It pains me to admit this, but Kurt Greenbaum was right.
Greenbaum, director of social media for the St Louis Post-Dispatch, posted an article detailing his efforts to protect readers of the paper's website from profanity. In short, after noting that one offender was posting from a school, Greenbaum called the school and informed them of the times and IP address of the naughty postings. In short order, the school employee was confronted by the school and quickly resigned.
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So Greenbaum had the authority to act as he did, but was it the right action? One comment--sadly I've lost the cite--complained that Greenbaum's was "a dick move". Again, I am forced to come to Greenbaum's defense. A dick move is spilling a drink on your date in order to get their clothes off, or faking a coughing fit during a competitor's presentation. It presumes prior knowledge that the action is unethical.
Greenbaum's was a bumpkin move. He allows after the fact that he might have "walked the idea around the newsroom" but what good would asking equally clueless people have done? For all the firing the Post-Dispatch has done over the last few years, I'm certain the legal team remains strong and robust. That would be a place to start, and could provide information necessary to defend your actions on legal grounds.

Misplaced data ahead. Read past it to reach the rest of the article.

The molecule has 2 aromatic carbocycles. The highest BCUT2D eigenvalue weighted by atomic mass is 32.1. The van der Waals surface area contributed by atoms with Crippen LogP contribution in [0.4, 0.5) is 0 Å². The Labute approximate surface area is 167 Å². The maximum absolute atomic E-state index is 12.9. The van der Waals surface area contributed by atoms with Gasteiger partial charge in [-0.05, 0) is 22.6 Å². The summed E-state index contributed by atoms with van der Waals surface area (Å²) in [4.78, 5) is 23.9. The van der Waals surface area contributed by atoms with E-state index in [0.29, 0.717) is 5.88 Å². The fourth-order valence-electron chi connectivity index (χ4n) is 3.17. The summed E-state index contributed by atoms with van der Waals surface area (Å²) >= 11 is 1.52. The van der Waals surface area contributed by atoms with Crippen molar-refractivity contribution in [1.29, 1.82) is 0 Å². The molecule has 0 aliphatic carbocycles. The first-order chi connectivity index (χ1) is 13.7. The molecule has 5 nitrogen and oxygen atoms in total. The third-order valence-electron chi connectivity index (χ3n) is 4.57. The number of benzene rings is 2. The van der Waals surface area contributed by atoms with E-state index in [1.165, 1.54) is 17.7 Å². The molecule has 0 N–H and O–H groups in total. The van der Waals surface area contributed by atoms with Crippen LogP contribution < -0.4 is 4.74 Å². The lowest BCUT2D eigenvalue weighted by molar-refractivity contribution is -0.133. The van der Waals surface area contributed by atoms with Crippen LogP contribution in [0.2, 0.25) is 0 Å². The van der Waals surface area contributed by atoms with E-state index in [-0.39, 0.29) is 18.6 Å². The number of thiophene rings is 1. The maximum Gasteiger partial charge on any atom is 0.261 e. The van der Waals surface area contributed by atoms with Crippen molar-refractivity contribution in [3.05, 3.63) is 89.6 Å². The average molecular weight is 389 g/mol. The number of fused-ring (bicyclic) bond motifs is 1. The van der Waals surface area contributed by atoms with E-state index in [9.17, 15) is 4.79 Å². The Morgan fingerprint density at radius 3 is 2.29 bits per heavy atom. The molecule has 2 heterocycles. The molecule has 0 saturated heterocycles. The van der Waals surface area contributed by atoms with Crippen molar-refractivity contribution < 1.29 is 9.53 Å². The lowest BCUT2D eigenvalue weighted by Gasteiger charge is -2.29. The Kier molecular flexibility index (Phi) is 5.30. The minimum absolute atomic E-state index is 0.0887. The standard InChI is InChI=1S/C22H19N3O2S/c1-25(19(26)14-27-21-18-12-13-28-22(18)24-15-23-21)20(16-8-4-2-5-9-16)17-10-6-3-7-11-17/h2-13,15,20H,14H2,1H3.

He further claims that an IP ban was considered but declined as extreme, as it would ban the entire school from the site. If such a ban is non-reversible, this is a fair argument, but the temp-ban is a tool well loved by moderators. A 30 minute ban would solve the problem with a minimum of inconvenience.
These are but two possible approaches to the problem, and apparently neither was considered. Why? Because as Greenbaum admits in the followup, calling the school was "easy". Just as it was easy for Amazon to delete purchased books from Kindle users' inventories, or for a cop to Tase a 10 year old, his problem was easily solved by contacting the school and violating the poster's admittedly erroneous expectation of privacy.
As is often the case, the easy solution won out over the responsibilities of ethics and authority.